Rock Climbing Techniques That Can Be Your Secret Weapon in Life from Rock Climbing Techniques That Can Be Your Secret Weapon in Life
Rock Climbing Techniques That Can Be Your Secret Weapon in Life
There are times when desire and commitment drive people out of any comfort zone they could possibly imagine. Manley Feinberg II, a business leader, motivational speaker and author of Reaching Your Next Summit, shares the lessons he learned from his climbing experience and which he applied in real life.
Get a safety system in place
Climbers, like anyone looking to accomplish big things, expect to fall on the way to reaching their summit and that’s why they use a belayer. “Before beginning the climb to your new goal, you should have processes in place to allow for your inevitable mistakes.” Feinberg says. “Your own personal belayer that provides a safety system for when you fall.”
Be sure to have just enough rope
“In climbing we know we’ll fall; then the question becomes ‘what do I do next?’” Freiberg says. A belayer must feed a climber just enough rope to allow him to move in a desired direction. You’ll want partners in business, and in life, who give you enough rope to climb and room to grow. “Find people who support you,” he adds.
Avoid too much rope
In climbing, if the person below you has too much rope out, then you’ll fall much farther than you need to, he adds, and that can lead to injury and it will be harder to get back on the wall. In business, your partner, the belayer, shouldn’t give you too much slack because when you fall, the impact is going to be even greater for both of you.
Don’t let your belayer hold you back
A belayer must feed you just enough rope as you move along, Feinberg says. However, they can hold you up if they aren’t giving you enough slack to move. Identifying a belayer who is holding you back in life and disconnecting from him or her can be one of the most courageous and productive actions you will ever take. It’s OK to ask an outsider for an opinion, Feinberg adds. “People don’t always see a problem.”
Find a partner whose actions are immediate
There is a distinction between “falling” and “failing.” When you fall, which you will if you try to accomplish goals beyond your comfort zone, your partners must be fully present for you, just as a belayer must lock off the rope right away when a climber begins to fall.
Focus on reassurance after the fall
A good partner will help you recover and get back at your endeavor as soon as possible. “It’s a myth,” Feinberg says, “that saying ‘great job’ even if the job is not well done will undermine your partner.” It’s always good to “focus on the positive and to try to keep the momentum going positively.” After the compliment is the time to ask what you can do differently so you can be even better, he adds.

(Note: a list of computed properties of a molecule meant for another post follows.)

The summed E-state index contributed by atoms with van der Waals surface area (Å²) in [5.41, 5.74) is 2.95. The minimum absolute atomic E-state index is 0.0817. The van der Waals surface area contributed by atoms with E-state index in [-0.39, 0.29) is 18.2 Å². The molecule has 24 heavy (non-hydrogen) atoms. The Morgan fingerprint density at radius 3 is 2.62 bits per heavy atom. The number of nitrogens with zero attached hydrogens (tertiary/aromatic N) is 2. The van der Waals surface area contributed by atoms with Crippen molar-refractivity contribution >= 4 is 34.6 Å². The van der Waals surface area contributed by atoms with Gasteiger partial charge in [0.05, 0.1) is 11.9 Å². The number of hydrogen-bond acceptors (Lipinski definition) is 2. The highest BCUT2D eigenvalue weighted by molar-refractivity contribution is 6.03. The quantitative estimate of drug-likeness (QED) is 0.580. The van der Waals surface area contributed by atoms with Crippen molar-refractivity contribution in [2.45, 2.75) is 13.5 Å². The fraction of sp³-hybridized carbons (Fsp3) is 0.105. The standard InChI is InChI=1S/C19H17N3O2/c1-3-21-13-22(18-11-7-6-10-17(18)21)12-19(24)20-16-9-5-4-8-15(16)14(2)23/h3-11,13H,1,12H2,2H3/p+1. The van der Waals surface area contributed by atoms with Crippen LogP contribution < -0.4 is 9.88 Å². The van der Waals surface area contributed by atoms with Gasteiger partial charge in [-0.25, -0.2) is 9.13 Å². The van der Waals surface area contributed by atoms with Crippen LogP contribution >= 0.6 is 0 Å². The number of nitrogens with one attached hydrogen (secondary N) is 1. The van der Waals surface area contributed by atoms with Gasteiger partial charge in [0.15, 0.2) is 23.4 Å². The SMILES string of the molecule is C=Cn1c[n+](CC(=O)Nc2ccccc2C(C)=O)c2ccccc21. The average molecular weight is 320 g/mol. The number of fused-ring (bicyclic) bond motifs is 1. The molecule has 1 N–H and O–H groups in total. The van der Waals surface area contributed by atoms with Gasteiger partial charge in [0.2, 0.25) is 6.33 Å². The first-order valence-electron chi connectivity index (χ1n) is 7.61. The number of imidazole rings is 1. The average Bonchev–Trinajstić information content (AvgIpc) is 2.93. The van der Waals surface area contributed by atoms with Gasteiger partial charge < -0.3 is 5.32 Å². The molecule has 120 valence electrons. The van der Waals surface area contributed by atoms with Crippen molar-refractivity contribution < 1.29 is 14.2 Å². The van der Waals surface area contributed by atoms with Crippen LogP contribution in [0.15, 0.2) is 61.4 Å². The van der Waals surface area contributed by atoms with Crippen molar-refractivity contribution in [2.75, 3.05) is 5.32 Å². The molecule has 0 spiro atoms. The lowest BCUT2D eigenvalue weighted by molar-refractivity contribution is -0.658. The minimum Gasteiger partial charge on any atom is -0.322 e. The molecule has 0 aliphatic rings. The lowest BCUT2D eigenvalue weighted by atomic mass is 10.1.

Get out of your comfort zone
You have to get out of your comfort zone effectively, Feinberg says. What doesn’t kill you makes you stronger. In climbing, you’re competing against yourself, he adds. This is pretty much like in real life; people are usually their worst enemies. Next time you’re facing an obstacle; just think to yourself: “You’ve done much scarier things in the climbing world,” Feinberg says. Hanging off a wall with nothing but rock and air underneath is almost always scarier than any office situation you may find yourself in.
Examine the different routes
There are many routes a climber can take to reach to the top. That’s why they often have to stop, take a break, and think about what to do next. These “routes” are different options and choices in business. You have to consciously think about what you want and what needs to be done, Feinberg says. “This is a time for reflection.”
Take your time analyzing
Climbers don’t see much ahead of them, maybe 20 feet, Feinberg says. In climbing, you have to pause for a moment as you’re hanging on a wall, breathe, and analyze what’s in front of you, he adds. “This is also helpful in life and business.” This teaches you patience and acceptance of the fact that you don’t have all the answers right now and that’s OK. “The best climbs are done at a snail’s pace.”